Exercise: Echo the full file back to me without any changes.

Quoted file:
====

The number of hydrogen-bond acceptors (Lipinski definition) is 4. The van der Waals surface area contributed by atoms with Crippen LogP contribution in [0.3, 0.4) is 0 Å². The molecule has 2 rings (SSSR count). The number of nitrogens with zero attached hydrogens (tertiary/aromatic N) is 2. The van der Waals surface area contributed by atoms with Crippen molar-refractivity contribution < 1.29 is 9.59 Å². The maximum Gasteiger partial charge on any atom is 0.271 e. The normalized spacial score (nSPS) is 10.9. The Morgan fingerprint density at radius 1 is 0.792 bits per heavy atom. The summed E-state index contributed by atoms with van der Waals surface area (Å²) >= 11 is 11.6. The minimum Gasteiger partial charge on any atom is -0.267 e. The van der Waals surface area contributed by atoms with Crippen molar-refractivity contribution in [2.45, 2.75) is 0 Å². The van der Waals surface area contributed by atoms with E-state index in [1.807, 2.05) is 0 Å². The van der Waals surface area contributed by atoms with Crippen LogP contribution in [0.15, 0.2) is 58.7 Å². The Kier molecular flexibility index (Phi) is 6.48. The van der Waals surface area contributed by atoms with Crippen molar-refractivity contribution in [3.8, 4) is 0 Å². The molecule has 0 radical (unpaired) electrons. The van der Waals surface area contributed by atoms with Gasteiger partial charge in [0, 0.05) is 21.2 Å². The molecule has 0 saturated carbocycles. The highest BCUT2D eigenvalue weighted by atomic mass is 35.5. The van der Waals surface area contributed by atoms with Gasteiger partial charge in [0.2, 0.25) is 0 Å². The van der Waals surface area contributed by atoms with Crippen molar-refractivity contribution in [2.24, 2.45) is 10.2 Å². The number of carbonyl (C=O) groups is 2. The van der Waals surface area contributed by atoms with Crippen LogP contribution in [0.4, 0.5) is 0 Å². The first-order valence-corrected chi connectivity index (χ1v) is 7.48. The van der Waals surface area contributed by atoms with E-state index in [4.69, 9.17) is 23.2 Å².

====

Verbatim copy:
The number of hydrogen-bond acceptors (Lipinski definition) is 4. The van der Waals surface area contributed by atoms with Crippen LogP contribution in [0.3, 0.4) is 0 Å². The molecule has 2 rings (SSSR count). The number of nitrogens with zero attached hydrogens (tertiary/aromatic N) is 2. The van der Waals surface area contributed by atoms with Crippen molar-refractivity contribution < 1.29 is 9.59 Å². The maximum Gasteiger partial charge on any atom is 0.271 e. The normalized spacial score (nSPS) is 10.9. The Morgan fingerprint density at radius 1 is 0.792 bits per heavy atom. The summed E-state index contributed by atoms with van der Waals surface area (Å²) >= 11 is 11.6. The minimum Gasteiger partial charge on any atom is -0.267 e. The van der Waals surface area contributed by atoms with Crippen molar-refractivity contribution in [2.45, 2.75) is 0 Å². The van der Waals surface area contributed by atoms with E-state index in [1.807, 2.05) is 0 Å². The van der Waals surface area contributed by atoms with Crippen LogP contribution in [0.15, 0.2) is 58.7 Å². The Kier molecular flexibility index (Phi) is 6.48. The van der Waals surface area contributed by atoms with Crippen molar-refractivity contribution in [3.8, 4) is 0 Å². The molecule has 0 radical (unpaired) electrons. The van der Waals surface area contributed by atoms with Gasteiger partial charge in [0, 0.05) is 21.2 Å². The molecule has 0 saturated carbocycles. The highest BCUT2D eigenvalue weighted by atomic mass is 35.5. The van der Waals surface area contributed by atoms with Gasteiger partial charge in [0.2, 0.25) is 0 Å². The van der Waals surface area contributed by atoms with Crippen molar-refractivity contribution in [2.24, 2.45) is 10.2 Å². The number of carbonyl (C=O) groups is 2. The van der Waals surface area contributed by atoms with Crippen LogP contribution in [0.4, 0.5) is 0 Å². The first-order valence-corrected chi connectivity index (χ1v) is 7.48. The van der Waals surface area contributed by atoms with E-state index in [4.69, 9.17) is 23.2 Å².